Albrecht von Haller

Albrecht von Haller (1708 – 1777)


Albrecht von Haller (16 October 1708 – 12 December 1777) was a Swiss anatomist, physiologist, naturalist and poet. A pupil of Herman Boerhaave, he is often referred to as "the father of modern physiology”.

Haller was born into an old Swiss family at Bern. Prevented by long-continued ill-health from taking part in boyish sports, he had more opportunity for the development of his precocious mind.

At the age of four, it is said, he used to read and expound the Bible to his father's servants.

Before he was ten he had sketched a Chaldee grammar, prepared a Greek and a Hebrew vocabulary, compiled a collection of two thousand biographies of famous men and women on the model of the great works of Bayle and Moréri, and written in Latin verse a satire on his tutor.

Haller's attention had been directed to the profession of medicine while he was residing in the house of a physician at Biel after his father's death in 1721.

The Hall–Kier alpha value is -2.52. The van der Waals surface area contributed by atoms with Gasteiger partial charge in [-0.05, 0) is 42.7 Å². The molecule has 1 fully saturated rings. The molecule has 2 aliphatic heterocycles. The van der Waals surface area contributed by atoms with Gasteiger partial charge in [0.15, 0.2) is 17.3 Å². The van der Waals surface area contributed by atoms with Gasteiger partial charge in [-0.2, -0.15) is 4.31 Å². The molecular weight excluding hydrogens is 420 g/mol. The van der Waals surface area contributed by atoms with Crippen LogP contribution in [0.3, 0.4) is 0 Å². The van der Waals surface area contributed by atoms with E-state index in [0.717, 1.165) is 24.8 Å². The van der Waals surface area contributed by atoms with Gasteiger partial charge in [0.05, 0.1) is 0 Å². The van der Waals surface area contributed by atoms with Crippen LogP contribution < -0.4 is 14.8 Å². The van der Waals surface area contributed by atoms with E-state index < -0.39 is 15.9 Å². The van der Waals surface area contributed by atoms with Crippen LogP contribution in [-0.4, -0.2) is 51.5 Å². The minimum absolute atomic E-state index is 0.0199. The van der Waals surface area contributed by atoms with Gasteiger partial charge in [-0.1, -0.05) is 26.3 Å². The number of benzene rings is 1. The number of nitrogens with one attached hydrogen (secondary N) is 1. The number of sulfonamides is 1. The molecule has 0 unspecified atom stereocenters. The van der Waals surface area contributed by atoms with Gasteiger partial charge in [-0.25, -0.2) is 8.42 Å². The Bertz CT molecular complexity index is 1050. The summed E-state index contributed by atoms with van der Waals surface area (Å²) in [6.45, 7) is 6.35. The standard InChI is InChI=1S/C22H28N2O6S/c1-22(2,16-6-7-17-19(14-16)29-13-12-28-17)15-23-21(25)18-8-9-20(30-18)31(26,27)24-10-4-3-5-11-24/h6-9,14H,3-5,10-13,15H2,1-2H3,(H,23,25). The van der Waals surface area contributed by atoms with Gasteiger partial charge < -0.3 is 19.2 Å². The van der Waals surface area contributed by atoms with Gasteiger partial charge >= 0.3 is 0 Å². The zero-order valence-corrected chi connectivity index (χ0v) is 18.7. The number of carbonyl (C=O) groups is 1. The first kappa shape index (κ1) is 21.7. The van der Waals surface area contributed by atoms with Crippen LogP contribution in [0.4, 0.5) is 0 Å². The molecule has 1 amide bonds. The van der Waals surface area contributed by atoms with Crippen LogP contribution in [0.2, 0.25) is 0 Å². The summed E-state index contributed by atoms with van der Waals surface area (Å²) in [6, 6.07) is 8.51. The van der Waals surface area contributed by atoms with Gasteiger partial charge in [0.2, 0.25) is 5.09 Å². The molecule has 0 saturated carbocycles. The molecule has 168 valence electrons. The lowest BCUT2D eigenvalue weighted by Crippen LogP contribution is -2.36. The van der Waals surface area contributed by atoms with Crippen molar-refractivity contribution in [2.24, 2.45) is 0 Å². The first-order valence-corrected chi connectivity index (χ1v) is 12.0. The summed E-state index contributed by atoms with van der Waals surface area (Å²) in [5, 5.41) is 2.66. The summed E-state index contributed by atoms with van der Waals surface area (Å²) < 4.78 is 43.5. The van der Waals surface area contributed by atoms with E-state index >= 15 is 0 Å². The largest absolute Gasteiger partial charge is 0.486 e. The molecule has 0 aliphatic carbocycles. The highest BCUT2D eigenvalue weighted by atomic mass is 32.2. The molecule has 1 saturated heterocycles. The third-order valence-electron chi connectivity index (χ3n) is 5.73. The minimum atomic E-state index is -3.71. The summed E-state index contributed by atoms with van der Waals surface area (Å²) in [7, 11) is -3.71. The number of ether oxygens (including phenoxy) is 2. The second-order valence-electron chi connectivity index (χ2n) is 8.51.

Haller was among the first botanists to realize the importance of herbaria to study variation in plants. He also grew many plants from the Alps himself.

The plant genus Halleria, an attractive shrub from Southern Africa, was named in his honor by Carl Linnaeus.

Haller, who had been three times married, left eight children. The eldest, Gottlieb Emanuel, attained to some distinction as a botanist and as a writer on Swiss historical bibliography (1785–1788, 7 vols). Another son, Albrecht was also a botanist.

Albrecht von Haller is quoted in the footnote to paragraph 108 in the Organon of Medicine, the principal work by the founder of homoeopathy, Samuel Hahnemann.

Hegel mentions Haller's description of eternity, "called by Kant terrifying", in his Science of Logic.

According to Hegel, Haller realizes that a conception of eternity as infinite progress is "futile and empty". In a way, Hegel uses Haller's description of eternity as a foreshadowing of his own conception of the true infinite.

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